Sunday, October 21, 2007

House trek

And so it begins.

No, this isn't the house that the Realtor took me to. Far from it, alas. Learned that people who write descriptions of houses not only are grammatically impaired, they also have problems with reality in general. The house wasn't terrible, but it wasn't all they said it was, either. Why do sellers do that? It's like a guy in a personal ad describing himself as another Tom Cruise, when he really resembles Tom Arnold. I want to fall in love, feel a rush of heady infatuation that would make me throw caution to the winds and sign on the dotted line, not feel let down.

I'm not in love with the realtor, but I liked her well enough. She seemed like a nice person. (And resembled neither of the Toms, Cruise nor Arnold.) Pointed out some of the flaws in the house as well as some of the good aspects. At least I've broken the ice: I have now gone and publicly viewed my first house. I've declared to the universe that I'm seriously putting myself on the market for a new home, and it better take me seriously and deliver the goods.

I'm a bit bummed about getting my hopes up about this house. Maybe it would have looked better in the evening, or after a few drinks. Heck, something like that might even make Tom Arnold look more attractive. (At least, he's been married and I think more than once.)

I think the thing to do is go for a quick walk around the park in my fancy new shoes. I am a calm, confident woman who exercises daily, eats those damn green leafy things, and is firmly in charge of her own destiny. Or at least, that's my story.


BCB said...

Ok, first of all, the real estate agent does not move in with you. It does not matter whether she is nice. What matters is whether she can close the deal without any last minute surprises -- like not having a clear title.

For five years I worked for a home inspection company. It was very educational. Do you have home inspectors out there? Are they licensed? DO NOT ever buy a house that has not been inspected by someone reputable. Ever.

Everything else is subjective. Every house has something wrong with it. Probably several somethings. But you will love whatever place you buy because it will be yours and you will make it a Home. So many flaws can be corrected by a coat of paint or new countertops or a vegetable garden. Find a place that says "Home" and make it yours. It really is that simple.

Unless of course you want to relocate to the mid-Atlantic states, then there is a house that is about to go on the market that you have just GOT to see. Fenced back yard, lots of shade trees and very dog friendly. Quincy the Wonder Dog and I will be happy to give you the personal tour.

The Merry said...

The commute might be a bit of a stretch, but your house sounds lovely!

With a realtor, I'm looking for someone I can trust AND who knows what she's doing. That's my trouble, really. I can't tell the difference between an irredeemable fault and a trivial cosmetic one. I'll have to find a house I love and then have a (licensed!) inspector tell me if I'm lusting after a loser.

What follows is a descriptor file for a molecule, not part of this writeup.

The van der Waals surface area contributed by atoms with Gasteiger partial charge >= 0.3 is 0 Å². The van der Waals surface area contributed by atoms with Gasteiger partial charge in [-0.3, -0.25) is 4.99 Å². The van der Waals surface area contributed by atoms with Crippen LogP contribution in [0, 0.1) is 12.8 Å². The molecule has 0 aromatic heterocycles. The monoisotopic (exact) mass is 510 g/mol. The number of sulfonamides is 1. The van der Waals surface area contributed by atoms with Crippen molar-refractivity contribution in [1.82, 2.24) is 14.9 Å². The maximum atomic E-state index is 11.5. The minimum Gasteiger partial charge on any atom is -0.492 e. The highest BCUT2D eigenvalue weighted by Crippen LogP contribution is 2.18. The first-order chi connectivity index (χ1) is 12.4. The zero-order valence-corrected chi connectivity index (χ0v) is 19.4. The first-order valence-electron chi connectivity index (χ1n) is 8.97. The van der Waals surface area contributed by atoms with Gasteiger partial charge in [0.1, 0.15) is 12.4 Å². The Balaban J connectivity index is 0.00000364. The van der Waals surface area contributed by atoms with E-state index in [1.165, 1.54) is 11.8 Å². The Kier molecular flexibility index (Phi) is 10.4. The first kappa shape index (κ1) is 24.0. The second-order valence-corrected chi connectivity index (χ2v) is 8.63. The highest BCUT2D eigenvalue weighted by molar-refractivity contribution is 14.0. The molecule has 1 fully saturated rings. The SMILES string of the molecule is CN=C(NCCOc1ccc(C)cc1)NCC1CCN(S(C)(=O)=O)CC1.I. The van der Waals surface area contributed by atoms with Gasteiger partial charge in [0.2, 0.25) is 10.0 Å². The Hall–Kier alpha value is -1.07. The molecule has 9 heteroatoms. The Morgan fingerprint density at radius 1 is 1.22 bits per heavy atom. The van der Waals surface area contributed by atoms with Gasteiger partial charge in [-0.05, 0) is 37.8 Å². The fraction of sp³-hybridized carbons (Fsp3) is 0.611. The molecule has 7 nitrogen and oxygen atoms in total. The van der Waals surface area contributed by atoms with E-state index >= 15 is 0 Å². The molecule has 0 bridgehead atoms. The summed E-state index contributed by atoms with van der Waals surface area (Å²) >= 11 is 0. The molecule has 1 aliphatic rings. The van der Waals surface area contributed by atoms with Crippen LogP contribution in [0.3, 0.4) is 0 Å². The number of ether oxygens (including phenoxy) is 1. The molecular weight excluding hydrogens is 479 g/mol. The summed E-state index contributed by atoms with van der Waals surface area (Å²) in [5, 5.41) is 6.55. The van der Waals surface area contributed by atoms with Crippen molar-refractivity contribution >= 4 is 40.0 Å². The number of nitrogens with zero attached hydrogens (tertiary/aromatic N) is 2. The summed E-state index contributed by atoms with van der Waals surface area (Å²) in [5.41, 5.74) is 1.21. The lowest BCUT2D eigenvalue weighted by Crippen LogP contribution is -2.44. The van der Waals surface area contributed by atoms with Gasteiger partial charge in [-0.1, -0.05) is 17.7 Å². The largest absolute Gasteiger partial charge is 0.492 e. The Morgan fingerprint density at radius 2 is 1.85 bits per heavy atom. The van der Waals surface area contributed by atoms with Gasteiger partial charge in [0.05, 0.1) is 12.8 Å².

Mary Ann said...

And may I add...YOU pick the licensed inspector who will look over your house.

My realtor suggested hers because he was so experienced. He was a nice grandfatherly type who made me feel secure...and he gave me a long list of things to fix after I moved in, and I appreciated that because I was YOUNG and IGNORANT.

I didn't realize the seller has to bring the house up to your level of satisfaction if the seller wants you to buy it. If he doesn't, he can wait longer and get someone else to buy it, but as the buyer you can ask for things to be fixed.

I got such an education from my own naivety. Is that how you spell stupid? I'll look it up. hehe Just sayin', don't do what I did and you'll be fine! I ended up loving my house, but I could have loved it for a lot less out of my own pocket.

McB said...

Ditto what BCB said about getting the place inspected. Very important. Also the inspector is a great person to ask questions of because he has no investment in whether or not you buy the house. Of course you have usually at least made an offer and had it accepted before you call in the inspector. But he can still answer questions like "is that supposed to look that way?" or "Is this something I can do myself?" And yes, if there are things you are uncomfortable about you can request the seller to fix it before anything is finalized. My place was in pretty good shape but I had the sellers take care of two things. One involved the heating/AC system and was actually a minor fix, but one that even the sellers weren't aware of. The other was to have the toilet in the spare powder room secured better. Again a minor fix, but it wobbled rather alarmingly to my mind.

It's actually a very good thing that the first house disappointed you. No, seriously. It's not enough to know what you want in a house. More important is to know what you DON'T want in a house. And having seen one negative, you'll go into the next one with a bit more healthy scepticism.